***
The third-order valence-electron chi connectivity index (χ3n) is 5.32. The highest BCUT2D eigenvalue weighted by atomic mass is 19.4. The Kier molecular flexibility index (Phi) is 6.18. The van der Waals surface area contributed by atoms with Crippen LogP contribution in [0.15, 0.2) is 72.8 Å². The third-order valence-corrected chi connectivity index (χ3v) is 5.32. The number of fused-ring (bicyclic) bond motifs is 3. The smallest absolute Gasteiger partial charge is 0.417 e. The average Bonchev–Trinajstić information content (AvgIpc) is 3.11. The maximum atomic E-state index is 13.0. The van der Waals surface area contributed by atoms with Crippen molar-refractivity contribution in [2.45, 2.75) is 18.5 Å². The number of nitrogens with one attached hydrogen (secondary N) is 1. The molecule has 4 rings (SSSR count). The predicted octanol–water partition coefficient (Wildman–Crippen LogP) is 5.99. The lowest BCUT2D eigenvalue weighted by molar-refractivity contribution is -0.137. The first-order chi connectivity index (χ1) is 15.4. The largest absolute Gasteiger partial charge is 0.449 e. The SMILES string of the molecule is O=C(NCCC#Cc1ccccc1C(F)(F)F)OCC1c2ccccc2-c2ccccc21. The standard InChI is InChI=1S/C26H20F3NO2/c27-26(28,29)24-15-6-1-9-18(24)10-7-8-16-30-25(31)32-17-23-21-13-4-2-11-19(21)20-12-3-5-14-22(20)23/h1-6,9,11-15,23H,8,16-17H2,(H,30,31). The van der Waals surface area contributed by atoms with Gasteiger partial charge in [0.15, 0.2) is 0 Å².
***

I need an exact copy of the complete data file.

The third-order valence-electron chi connectivity index (χ3n) is 5.32. The highest BCUT2D eigenvalue weighted by atomic mass is 19.4. The Kier molecular flexibility index (Phi) is 6.18. The van der Waals surface area contributed by atoms with Crippen LogP contribution in [0.15, 0.2) is 72.8 Å². The third-order valence-corrected chi connectivity index (χ3v) is 5.32. The number of fused-ring (bicyclic) bond motifs is 3. The smallest absolute Gasteiger partial charge is 0.417 e. The average Bonchev–Trinajstić information content (AvgIpc) is 3.11. The maximum atomic E-state index is 13.0. The van der Waals surface area contributed by atoms with Crippen molar-refractivity contribution in [2.45, 2.75) is 18.5 Å². The number of nitrogens with one attached hydrogen (secondary N) is 1. The molecule has 4 rings (SSSR count). The predicted octanol–water partition coefficient (Wildman–Crippen LogP) is 5.99. The lowest BCUT2D eigenvalue weighted by molar-refractivity contribution is -0.137. The first-order chi connectivity index (χ1) is 15.4. The largest absolute Gasteiger partial charge is 0.449 e. The SMILES string of the molecule is O=C(NCCC#Cc1ccccc1C(F)(F)F)OCC1c2ccccc2-c2ccccc21. The standard InChI is InChI=1S/C26H20F3NO2/c27-26(28,29)24-15-6-1-9-18(24)10-7-8-16-30-25(31)32-17-23-21-13-4-2-11-19(21)20-12-3-5-14-22(20)23/h1-6,9,11-15,23H,8,16-17H2,(H,30,31). The van der Waals surface area contributed by atoms with Gasteiger partial charge in [0.15, 0.2) is 0 Å².